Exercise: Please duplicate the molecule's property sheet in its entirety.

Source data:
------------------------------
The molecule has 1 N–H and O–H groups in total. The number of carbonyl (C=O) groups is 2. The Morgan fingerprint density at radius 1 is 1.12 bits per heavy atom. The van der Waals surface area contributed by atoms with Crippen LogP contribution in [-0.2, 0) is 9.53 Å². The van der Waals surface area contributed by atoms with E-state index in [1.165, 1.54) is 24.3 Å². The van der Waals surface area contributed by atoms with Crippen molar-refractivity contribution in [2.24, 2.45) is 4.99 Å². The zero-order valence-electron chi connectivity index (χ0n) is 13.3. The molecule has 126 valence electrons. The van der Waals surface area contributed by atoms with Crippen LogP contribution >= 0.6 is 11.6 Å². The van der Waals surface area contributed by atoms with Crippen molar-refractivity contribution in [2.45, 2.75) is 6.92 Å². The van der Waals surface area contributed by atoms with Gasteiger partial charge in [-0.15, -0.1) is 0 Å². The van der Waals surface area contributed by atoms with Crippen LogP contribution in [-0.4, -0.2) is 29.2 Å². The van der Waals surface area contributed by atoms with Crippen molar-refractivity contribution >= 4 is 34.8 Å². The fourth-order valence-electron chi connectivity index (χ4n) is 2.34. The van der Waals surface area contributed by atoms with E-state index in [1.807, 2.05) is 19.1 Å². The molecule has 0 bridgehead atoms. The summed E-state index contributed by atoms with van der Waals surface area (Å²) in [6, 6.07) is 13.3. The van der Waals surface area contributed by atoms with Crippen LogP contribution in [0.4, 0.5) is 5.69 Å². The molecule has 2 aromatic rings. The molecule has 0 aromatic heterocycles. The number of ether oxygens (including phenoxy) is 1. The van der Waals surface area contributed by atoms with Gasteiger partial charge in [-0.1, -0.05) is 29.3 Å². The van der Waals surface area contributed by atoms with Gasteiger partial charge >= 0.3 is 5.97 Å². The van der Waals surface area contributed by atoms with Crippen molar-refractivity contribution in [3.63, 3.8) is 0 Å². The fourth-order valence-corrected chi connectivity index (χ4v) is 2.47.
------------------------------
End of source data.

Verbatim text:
The molecule has 1 N–H and O–H groups in total. The number of carbonyl (C=O) groups is 2. The Morgan fingerprint density at radius 1 is 1.12 bits per heavy atom. The van der Waals surface area contributed by atoms with Crippen LogP contribution in [-0.2, 0) is 9.53 Å². The van der Waals surface area contributed by atoms with E-state index in [1.165, 1.54) is 24.3 Å². The van der Waals surface area contributed by atoms with Crippen molar-refractivity contribution in [2.24, 2.45) is 4.99 Å². The zero-order valence-electron chi connectivity index (χ0n) is 13.3. The molecule has 126 valence electrons. The van der Waals surface area contributed by atoms with Crippen LogP contribution >= 0.6 is 11.6 Å². The van der Waals surface area contributed by atoms with Crippen molar-refractivity contribution in [2.45, 2.75) is 6.92 Å². The van der Waals surface area contributed by atoms with Gasteiger partial charge in [-0.15, -0.1) is 0 Å². The van der Waals surface area contributed by atoms with Crippen LogP contribution in [-0.4, -0.2) is 29.2 Å². The van der Waals surface area contributed by atoms with Crippen molar-refractivity contribution >= 4 is 34.8 Å². The fourth-order valence-electron chi connectivity index (χ4n) is 2.34. The van der Waals surface area contributed by atoms with E-state index in [1.807, 2.05) is 19.1 Å². The molecule has 0 bridgehead atoms. The summed E-state index contributed by atoms with van der Waals surface area (Å²) in [6, 6.07) is 13.3. The van der Waals surface area contributed by atoms with Crippen LogP contribution in [0.4, 0.5) is 5.69 Å². The molecule has 2 aromatic rings. The molecule has 0 aromatic heterocycles. The number of ether oxygens (including phenoxy) is 1. The van der Waals surface area contributed by atoms with Gasteiger partial charge in [-0.1, -0.05) is 29.3 Å². The van der Waals surface area contributed by atoms with Gasteiger partial charge >= 0.3 is 5.97 Å². The van der Waals surface area contributed by atoms with Crippen molar-refractivity contribution in [3.63, 3.8) is 0 Å². The fourth-order valence-corrected chi connectivity index (χ4v) is 2.47.